Full Title  Persuasion

Author Jane Austen

Type of Work Novel

Genre Novel of manners. This type of novel is not about the education or growth of one particular individual, but is instead a story of how a few central characters interact within society, navigating the rules and structures which govern their lives.

Language English

Time and place written Austen wrote Persuasion in 1816, while she was very ill, before her death at her home in Chawton, a village fifty-two miles southwest of London.

Date of first publication 1818

Publisher John Murray

Narrator An unknown, omniscient narrator, who makes judgments similar to those Anne Elliot might make

Climax The major climax occurs when Captain Wentworth finally reveals his feelings to Anne in a letter. She finds him and immediately responds that his love is requited; the lesser climax is the cool, but favourable reception of Captain Wentworth by Anne's family.

Protagonist Anne Elliot

Antagonist There is no one antagonist who is in direct opposition to Anne Elliot; Rather Anne must face the social class system which considers birth an essential component to whether a match is suitable; She also must navigate the rules of propriety and manners, which means that she may only hint at her feelings while Captain Wentworth must be first to declare love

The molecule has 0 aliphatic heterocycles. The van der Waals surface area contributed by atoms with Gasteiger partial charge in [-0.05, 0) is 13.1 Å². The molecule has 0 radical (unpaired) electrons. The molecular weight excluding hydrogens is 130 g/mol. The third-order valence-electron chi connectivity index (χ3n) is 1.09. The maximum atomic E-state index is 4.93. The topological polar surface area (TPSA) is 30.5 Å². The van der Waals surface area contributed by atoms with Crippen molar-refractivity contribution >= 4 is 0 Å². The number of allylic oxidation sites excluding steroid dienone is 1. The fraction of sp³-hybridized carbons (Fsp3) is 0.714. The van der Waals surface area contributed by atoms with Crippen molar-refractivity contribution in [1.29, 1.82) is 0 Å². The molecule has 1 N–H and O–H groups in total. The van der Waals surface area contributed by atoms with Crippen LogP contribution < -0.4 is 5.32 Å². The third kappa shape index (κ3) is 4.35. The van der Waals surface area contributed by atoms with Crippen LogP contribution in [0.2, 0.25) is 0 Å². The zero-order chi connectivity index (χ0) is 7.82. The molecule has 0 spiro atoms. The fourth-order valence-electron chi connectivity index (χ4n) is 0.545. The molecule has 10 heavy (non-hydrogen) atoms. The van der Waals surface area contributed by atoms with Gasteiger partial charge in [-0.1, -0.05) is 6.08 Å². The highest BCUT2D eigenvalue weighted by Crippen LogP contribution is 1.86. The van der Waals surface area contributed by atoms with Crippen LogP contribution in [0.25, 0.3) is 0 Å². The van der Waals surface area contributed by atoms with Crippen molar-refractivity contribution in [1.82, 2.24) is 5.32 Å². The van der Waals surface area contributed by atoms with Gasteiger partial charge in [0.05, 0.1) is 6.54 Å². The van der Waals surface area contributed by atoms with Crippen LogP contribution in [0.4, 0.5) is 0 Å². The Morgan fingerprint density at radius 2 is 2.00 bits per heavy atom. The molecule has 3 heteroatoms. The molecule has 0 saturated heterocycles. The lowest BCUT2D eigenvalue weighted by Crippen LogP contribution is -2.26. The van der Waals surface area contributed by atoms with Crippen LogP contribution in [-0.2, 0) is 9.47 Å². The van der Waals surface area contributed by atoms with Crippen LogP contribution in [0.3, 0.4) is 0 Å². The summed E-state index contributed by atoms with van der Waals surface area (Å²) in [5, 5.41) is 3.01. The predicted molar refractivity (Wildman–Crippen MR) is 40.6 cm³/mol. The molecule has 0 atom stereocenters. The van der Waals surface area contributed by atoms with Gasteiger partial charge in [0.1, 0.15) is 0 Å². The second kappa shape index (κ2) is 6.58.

Setting (time) 1814–1815

Setting (place) Kellynch Hall, Uppercross Manor, Lyme, and Bath. The setting follows Anne Elliot's movements from the country to Lyme to finally joining her father and sister in Bath.

Point of view Free indirect discourse

Falling action The Elliot family and Lady Russell no longer hold an objection to the match of Anne and Wentworth; Mr. Elliot and Mrs. Clay withdraw their designs on Sir Walter's fortune; Captain Wentworth helps Mrs. Smith to regain some of her late husband's money

Tense Immediate past, real-time narration

Foreshadowing In some ways, the relationship of Admiral and Mrs. Croft foreshadows the attached and more equitable relationship which Anne and Captain Wentworth will have. The meeting of Mrs. Clay and Mr. Elliot foreshadowed the discovery of their deceptive collusion.

Tone Slightly satirical and subtly subversive. The narrator follows earnestly the plight of Anne Elliot, but mocks the pretensions and vanity of her titled upper- class family.

Themes Class rigidity and social mobility; Persuasion; Silly parents; Separate Spheres; the Changing Ideal of the Gentleman

Motifs Walks; marriage